Superintendent finalists interviewed by BOE; HSTA declines to recommend either one

It will be a couple of weeks before the Board of Education is expected to formally decide who will be the next leader of Hawaii’s public schools. On Thursday, the BOE held its final interviews with the two finalists, Linda Chen and Christina Kishimoto, as some members of the public called on the board to re-open the search and include finalists with experience in Hawaii.

Both from the mainland with no strong ties to Hawaii, Chen is an educational consultant and former chief academic officer at Baltimore City Public Schools (with 84,000 students), and Kishimoto is the superintendent of Arizona’s Gilbert Unified School District, which serves about 38,000 students. Neither candidate has held an administrative position in a system as large as Hawaii’s statewide district with 180,000 students, 13,500 teachers and 290 schools.


Chen served as a public school teacher in Seattle and New York City for seven years before going into administrative capacities. Kishimoto does not have a teaching background. Her first job was as an assistant analyst at a benefits consulting firm in New York City.

In testimony to the BOE Thursday, HSTA President Corey Rosenlee said, “The HSTA is disappointed that no candidate in Hawaii or with strong ties to the islands made the short list of finalists. We feel knowledge about our unique cultures and our statewide school system is important for our next superintendent to be effective.”

“We also wish that HSTA would have been allowed to interview the initial eight finalists. This denied HSTA and the full Board of Education the opportunity to potentially compare a local candidate with the two finalists. Lacking complete information makes it difficult for HSTA to know whether these two candidates were the best applicants to be the next superintendent,” Rosenlee added.

Instead of recommending either of the two candidates, Rosenlee said HSTA would reiterate the qualities the Association hopes for in the next superintendent.

“We believe that the next superintendent should have extensive experience as a teacher and principal. Our DOE leader should grasp the opportunity under the new federal education law to replace a culture of standardized testing with a school climate that magnifies support. Support for a well-rounded education, with authentic assessments along with arts and place-based learning. Support for teachers, with an evaluation system that respects classroom autonomy and provides relevant, useful professional development,” Rosenlee said.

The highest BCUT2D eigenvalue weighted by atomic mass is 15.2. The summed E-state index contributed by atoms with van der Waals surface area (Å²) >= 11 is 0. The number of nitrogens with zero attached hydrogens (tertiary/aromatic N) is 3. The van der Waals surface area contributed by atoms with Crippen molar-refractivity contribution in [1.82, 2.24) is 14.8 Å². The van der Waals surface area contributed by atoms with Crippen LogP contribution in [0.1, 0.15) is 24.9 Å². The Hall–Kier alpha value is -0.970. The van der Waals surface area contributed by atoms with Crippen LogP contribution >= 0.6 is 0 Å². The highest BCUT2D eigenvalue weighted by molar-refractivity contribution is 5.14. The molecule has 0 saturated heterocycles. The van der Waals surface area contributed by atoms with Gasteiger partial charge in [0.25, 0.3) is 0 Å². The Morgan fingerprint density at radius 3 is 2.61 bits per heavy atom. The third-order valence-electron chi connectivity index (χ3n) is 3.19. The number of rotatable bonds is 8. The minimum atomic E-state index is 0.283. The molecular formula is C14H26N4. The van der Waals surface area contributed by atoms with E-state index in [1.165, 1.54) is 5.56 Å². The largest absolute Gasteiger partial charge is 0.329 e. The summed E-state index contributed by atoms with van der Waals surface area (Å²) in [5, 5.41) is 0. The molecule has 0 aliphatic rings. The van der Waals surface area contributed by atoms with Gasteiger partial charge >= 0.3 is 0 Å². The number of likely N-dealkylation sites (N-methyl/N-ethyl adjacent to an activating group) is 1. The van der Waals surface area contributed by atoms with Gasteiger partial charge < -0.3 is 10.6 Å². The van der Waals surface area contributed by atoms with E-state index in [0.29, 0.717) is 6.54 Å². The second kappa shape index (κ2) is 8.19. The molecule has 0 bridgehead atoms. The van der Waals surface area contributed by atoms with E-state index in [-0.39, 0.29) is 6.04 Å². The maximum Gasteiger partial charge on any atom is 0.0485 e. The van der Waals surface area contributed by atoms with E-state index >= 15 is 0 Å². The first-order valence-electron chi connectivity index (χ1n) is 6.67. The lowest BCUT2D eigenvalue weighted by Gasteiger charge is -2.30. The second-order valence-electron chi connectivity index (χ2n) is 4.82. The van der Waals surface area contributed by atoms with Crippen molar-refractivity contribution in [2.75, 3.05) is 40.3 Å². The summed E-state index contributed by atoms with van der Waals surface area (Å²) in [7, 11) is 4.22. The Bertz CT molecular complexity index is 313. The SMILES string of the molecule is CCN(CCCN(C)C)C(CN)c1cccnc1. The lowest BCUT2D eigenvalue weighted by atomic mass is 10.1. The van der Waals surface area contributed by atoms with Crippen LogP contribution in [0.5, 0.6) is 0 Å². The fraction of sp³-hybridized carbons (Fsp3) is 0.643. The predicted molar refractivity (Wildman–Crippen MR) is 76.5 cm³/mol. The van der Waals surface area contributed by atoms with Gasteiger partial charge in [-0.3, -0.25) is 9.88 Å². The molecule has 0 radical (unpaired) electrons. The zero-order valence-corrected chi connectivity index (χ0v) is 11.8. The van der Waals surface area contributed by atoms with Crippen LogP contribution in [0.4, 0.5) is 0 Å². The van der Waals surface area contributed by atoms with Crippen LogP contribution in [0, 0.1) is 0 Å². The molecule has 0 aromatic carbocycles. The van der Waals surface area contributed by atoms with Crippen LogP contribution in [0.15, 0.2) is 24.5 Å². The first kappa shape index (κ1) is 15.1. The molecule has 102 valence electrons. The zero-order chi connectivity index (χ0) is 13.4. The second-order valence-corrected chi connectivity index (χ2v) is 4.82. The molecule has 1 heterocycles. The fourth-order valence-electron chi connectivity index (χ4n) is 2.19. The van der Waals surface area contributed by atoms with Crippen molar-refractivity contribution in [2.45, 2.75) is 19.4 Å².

“Our next superintendent needs to understand the complex areas of special education and English Language Learners. And perhaps most important, the next leader of the DOE needs to be approachable and collaborative, someone who listens to teachers because they are the ones closest to students in the classroom,” he added.

Some members of the public submitted testimony asking the board to re-open the search and said having two finalists little knowledge of Hawaii was a mistake.

Caroline Ward Oda, the head of school emerita of the St. Andrews Schools said, “There were three local candidates among the semi-finalists for this position. In light of the red flags in the two finalists’ experience, the search should be re-opened, local candidates reconsidered, and a wider field of finalists selected.”

Cal Chinen of Kaneohe wrote, “Surely, out of the thousands of employees of our DOE, there must be some who are more than qualified. Would you please re-consider and open up the search for more qualified and proven candidates?”

“The backgrounds of the two state superintendent finalists chill me to the bone,” said Donna Whitford, who described herself as a 40-year DOE veteran who’s been a principal for the last 12 years. “Again we are hoping that someone who does not understand the unique diversity and cultural needs of Hawaii will lead us into the light. Well, the blind can’t see the light.”

Joanne Swearingen, a retired DOE teacher and administrator, submitted testimony that said, “I strongly oppose the selection of either one of the two out-of-state finalists for the position of State Superintendent of Education. There are several qualified candidates who have attended public schools, taught in public schools, and/or administered public schools. I don’t understand (nor does most of the general public and certainly those in the school system) why the two finalists are from out-of-state!”

In remarks before the BOE Thursday, Chen said, “From the leeward side in the Waianae community, to the windward side in Kahuku and then back down through the North Shore, central district, we must really differentiate our support and approach to account for the diverse needs in every community.” 

Kishimoto told the board, “This is going to take tremendous work. This requires a hyper attention and focus on student-centered-ness, community-driven actions, culturally rich and engaging activities, and standard space design.”

The Board of Education interviewed the candidates and deliberated in executive session. It’s not known if the panel made any decisions behind closed doors. The BOE deferred public decision-making for at least two weeks.